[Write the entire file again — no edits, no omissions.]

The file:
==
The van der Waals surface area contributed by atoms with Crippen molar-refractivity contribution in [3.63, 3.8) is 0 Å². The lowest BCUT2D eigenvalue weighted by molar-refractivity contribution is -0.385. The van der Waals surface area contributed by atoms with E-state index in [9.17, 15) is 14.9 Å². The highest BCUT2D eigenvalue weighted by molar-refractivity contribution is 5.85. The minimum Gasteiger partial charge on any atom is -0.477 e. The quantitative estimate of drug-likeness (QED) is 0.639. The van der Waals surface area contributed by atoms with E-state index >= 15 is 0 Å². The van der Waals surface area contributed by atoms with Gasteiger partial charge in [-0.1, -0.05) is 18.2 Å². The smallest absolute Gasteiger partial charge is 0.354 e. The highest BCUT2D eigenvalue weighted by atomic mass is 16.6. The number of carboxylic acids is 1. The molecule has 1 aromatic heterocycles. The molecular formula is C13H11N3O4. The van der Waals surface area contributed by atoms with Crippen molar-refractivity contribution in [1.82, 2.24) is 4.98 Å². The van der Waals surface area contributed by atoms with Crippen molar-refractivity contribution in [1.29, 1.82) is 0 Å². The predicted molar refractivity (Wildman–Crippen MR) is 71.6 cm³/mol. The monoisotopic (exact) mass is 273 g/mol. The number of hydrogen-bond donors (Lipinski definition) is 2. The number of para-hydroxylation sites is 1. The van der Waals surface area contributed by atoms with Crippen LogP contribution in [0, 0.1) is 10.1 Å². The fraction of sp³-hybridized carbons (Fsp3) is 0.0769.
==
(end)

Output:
The van der Waals surface area contributed by atoms with Crippen molar-refractivity contribution in [3.63, 3.8) is 0 Å². The lowest BCUT2D eigenvalue weighted by molar-refractivity contribution is -0.385. The van der Waals surface area contributed by atoms with E-state index in [9.17, 15) is 14.9 Å². The highest BCUT2D eigenvalue weighted by molar-refractivity contribution is 5.85. The minimum Gasteiger partial charge on any atom is -0.477 e. The quantitative estimate of drug-likeness (QED) is 0.639. The van der Waals surface area contributed by atoms with E-state index >= 15 is 0 Å². The van der Waals surface area contributed by atoms with Gasteiger partial charge in [-0.1, -0.05) is 18.2 Å². The smallest absolute Gasteiger partial charge is 0.354 e. The highest BCUT2D eigenvalue weighted by atomic mass is 16.6. The number of carboxylic acids is 1. The molecule has 1 aromatic heterocycles. The molecular formula is C13H11N3O4. The van der Waals surface area contributed by atoms with Crippen molar-refractivity contribution in [1.82, 2.24) is 4.98 Å². The van der Waals surface area contributed by atoms with Crippen molar-refractivity contribution in [1.29, 1.82) is 0 Å². The predicted molar refractivity (Wildman–Crippen MR) is 71.6 cm³/mol. The monoisotopic (exact) mass is 273 g/mol. The number of hydrogen-bond donors (Lipinski definition) is 2. The number of para-hydroxylation sites is 1. The van der Waals surface area contributed by atoms with Crippen LogP contribution in [0, 0.1) is 10.1 Å². The fraction of sp³-hybridized carbons (Fsp3) is 0.0769.